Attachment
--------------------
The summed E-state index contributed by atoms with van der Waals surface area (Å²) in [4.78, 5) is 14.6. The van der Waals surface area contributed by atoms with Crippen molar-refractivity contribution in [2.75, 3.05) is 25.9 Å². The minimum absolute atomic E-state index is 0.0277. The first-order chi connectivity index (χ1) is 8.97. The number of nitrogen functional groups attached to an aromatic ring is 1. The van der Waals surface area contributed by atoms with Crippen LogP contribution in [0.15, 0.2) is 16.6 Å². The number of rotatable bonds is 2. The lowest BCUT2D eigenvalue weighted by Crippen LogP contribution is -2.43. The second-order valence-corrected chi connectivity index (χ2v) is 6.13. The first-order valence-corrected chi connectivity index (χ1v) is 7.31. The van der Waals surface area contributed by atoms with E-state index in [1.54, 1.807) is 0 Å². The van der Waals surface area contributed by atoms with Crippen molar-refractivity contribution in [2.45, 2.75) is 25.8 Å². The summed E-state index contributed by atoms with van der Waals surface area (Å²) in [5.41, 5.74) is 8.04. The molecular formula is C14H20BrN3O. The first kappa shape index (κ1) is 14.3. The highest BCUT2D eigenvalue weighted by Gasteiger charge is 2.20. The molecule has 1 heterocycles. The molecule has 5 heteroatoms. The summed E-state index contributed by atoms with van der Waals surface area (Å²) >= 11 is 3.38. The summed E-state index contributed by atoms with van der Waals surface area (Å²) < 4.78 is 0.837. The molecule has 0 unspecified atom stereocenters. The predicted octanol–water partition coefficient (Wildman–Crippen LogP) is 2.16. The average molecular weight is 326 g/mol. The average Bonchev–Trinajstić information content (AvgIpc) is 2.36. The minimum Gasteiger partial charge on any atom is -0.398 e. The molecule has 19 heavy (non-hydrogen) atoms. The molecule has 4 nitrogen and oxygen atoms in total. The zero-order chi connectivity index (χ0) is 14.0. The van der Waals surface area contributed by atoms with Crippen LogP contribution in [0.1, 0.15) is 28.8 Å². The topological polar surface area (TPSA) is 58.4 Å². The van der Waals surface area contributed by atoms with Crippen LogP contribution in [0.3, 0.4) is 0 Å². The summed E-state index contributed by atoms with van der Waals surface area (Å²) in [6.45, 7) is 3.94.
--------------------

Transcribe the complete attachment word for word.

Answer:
The summed E-state index contributed by atoms with van der Waals surface area (Å²) in [4.78, 5) is 14.6. The van der Waals surface area contributed by atoms with Crippen molar-refractivity contribution in [2.75, 3.05) is 25.9 Å². The minimum absolute atomic E-state index is 0.0277. The first-order chi connectivity index (χ1) is 8.97. The number of nitrogen functional groups attached to an aromatic ring is 1. The van der Waals surface area contributed by atoms with Crippen LogP contribution in [0.15, 0.2) is 16.6 Å². The number of rotatable bonds is 2. The lowest BCUT2D eigenvalue weighted by Crippen LogP contribution is -2.43. The second-order valence-corrected chi connectivity index (χ2v) is 6.13. The first-order valence-corrected chi connectivity index (χ1v) is 7.31. The van der Waals surface area contributed by atoms with E-state index in [1.54, 1.807) is 0 Å². The van der Waals surface area contributed by atoms with Crippen molar-refractivity contribution in [2.45, 2.75) is 25.8 Å². The summed E-state index contributed by atoms with van der Waals surface area (Å²) in [5.41, 5.74) is 8.04. The molecular formula is C14H20BrN3O. The first kappa shape index (κ1) is 14.3. The highest BCUT2D eigenvalue weighted by Gasteiger charge is 2.20. The molecule has 1 heterocycles. The molecule has 5 heteroatoms. The summed E-state index contributed by atoms with van der Waals surface area (Å²) >= 11 is 3.38. The summed E-state index contributed by atoms with van der Waals surface area (Å²) < 4.78 is 0.837. The molecule has 0 unspecified atom stereocenters. The predicted octanol–water partition coefficient (Wildman–Crippen LogP) is 2.16. The average molecular weight is 326 g/mol. The average Bonchev–Trinajstić information content (AvgIpc) is 2.36. The minimum Gasteiger partial charge on any atom is -0.398 e. The molecule has 19 heavy (non-hydrogen) atoms. The molecule has 4 nitrogen and oxygen atoms in total. The zero-order chi connectivity index (χ0) is 14.0. The van der Waals surface area contributed by atoms with Crippen LogP contribution in [0.1, 0.15) is 28.8 Å². The topological polar surface area (TPSA) is 58.4 Å². The van der Waals surface area contributed by atoms with Crippen LogP contribution in [0.3, 0.4) is 0 Å². The summed E-state index contributed by atoms with van der Waals surface area (Å²) in [6.45, 7) is 3.94.